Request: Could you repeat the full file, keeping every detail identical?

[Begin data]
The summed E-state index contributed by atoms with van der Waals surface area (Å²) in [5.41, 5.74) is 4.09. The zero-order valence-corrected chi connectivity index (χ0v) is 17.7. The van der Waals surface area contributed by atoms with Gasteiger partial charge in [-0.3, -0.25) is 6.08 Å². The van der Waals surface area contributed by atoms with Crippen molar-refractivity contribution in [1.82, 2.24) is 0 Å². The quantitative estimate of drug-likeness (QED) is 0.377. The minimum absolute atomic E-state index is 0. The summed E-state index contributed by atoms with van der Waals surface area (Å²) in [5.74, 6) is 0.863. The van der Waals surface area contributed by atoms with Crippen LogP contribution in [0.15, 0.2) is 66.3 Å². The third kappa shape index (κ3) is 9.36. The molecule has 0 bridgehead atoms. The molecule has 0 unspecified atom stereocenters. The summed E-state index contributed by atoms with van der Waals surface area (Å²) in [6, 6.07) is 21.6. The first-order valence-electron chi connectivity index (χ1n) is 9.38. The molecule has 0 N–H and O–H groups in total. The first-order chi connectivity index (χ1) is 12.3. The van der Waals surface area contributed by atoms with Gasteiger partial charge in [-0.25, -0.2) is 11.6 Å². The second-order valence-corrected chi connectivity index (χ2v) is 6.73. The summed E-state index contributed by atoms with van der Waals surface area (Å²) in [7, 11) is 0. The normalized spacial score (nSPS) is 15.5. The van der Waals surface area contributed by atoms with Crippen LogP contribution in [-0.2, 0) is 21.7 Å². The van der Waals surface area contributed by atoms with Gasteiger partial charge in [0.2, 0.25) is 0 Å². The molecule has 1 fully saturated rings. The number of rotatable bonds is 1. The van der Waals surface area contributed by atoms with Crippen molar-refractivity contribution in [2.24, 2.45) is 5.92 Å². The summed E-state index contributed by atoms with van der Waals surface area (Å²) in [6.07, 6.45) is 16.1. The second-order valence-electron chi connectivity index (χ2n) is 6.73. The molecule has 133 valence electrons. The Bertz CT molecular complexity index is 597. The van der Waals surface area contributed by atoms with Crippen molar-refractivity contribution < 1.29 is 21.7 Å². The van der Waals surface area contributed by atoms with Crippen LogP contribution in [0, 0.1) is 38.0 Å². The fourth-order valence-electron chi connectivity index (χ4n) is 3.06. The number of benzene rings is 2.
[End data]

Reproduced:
The summed E-state index contributed by atoms with van der Waals surface area (Å²) in [5.41, 5.74) is 4.09. The zero-order valence-corrected chi connectivity index (χ0v) is 17.7. The van der Waals surface area contributed by atoms with Gasteiger partial charge in [-0.3, -0.25) is 6.08 Å². The van der Waals surface area contributed by atoms with Crippen molar-refractivity contribution in [1.82, 2.24) is 0 Å². The quantitative estimate of drug-likeness (QED) is 0.377. The minimum absolute atomic E-state index is 0. The summed E-state index contributed by atoms with van der Waals surface area (Å²) in [5.74, 6) is 0.863. The van der Waals surface area contributed by atoms with Crippen LogP contribution in [0.15, 0.2) is 66.3 Å². The third kappa shape index (κ3) is 9.36. The molecule has 0 bridgehead atoms. The molecule has 0 unspecified atom stereocenters. The summed E-state index contributed by atoms with van der Waals surface area (Å²) in [6, 6.07) is 21.6. The first-order valence-electron chi connectivity index (χ1n) is 9.38. The molecule has 0 N–H and O–H groups in total. The first-order chi connectivity index (χ1) is 12.3. The van der Waals surface area contributed by atoms with Gasteiger partial charge in [-0.25, -0.2) is 11.6 Å². The second-order valence-corrected chi connectivity index (χ2v) is 6.73. The summed E-state index contributed by atoms with van der Waals surface area (Å²) in [7, 11) is 0. The normalized spacial score (nSPS) is 15.5. The van der Waals surface area contributed by atoms with Crippen LogP contribution in [-0.2, 0) is 21.7 Å². The van der Waals surface area contributed by atoms with Gasteiger partial charge in [0.2, 0.25) is 0 Å². The molecule has 1 fully saturated rings. The number of rotatable bonds is 1. The van der Waals surface area contributed by atoms with Crippen molar-refractivity contribution in [2.24, 2.45) is 5.92 Å². The summed E-state index contributed by atoms with van der Waals surface area (Å²) in [6.07, 6.45) is 16.1. The second-order valence-electron chi connectivity index (χ2n) is 6.73. The molecule has 133 valence electrons. The Bertz CT molecular complexity index is 597. The van der Waals surface area contributed by atoms with Crippen molar-refractivity contribution < 1.29 is 21.7 Å². The van der Waals surface area contributed by atoms with Crippen LogP contribution in [0, 0.1) is 38.0 Å². The fourth-order valence-electron chi connectivity index (χ4n) is 3.06. The number of benzene rings is 2.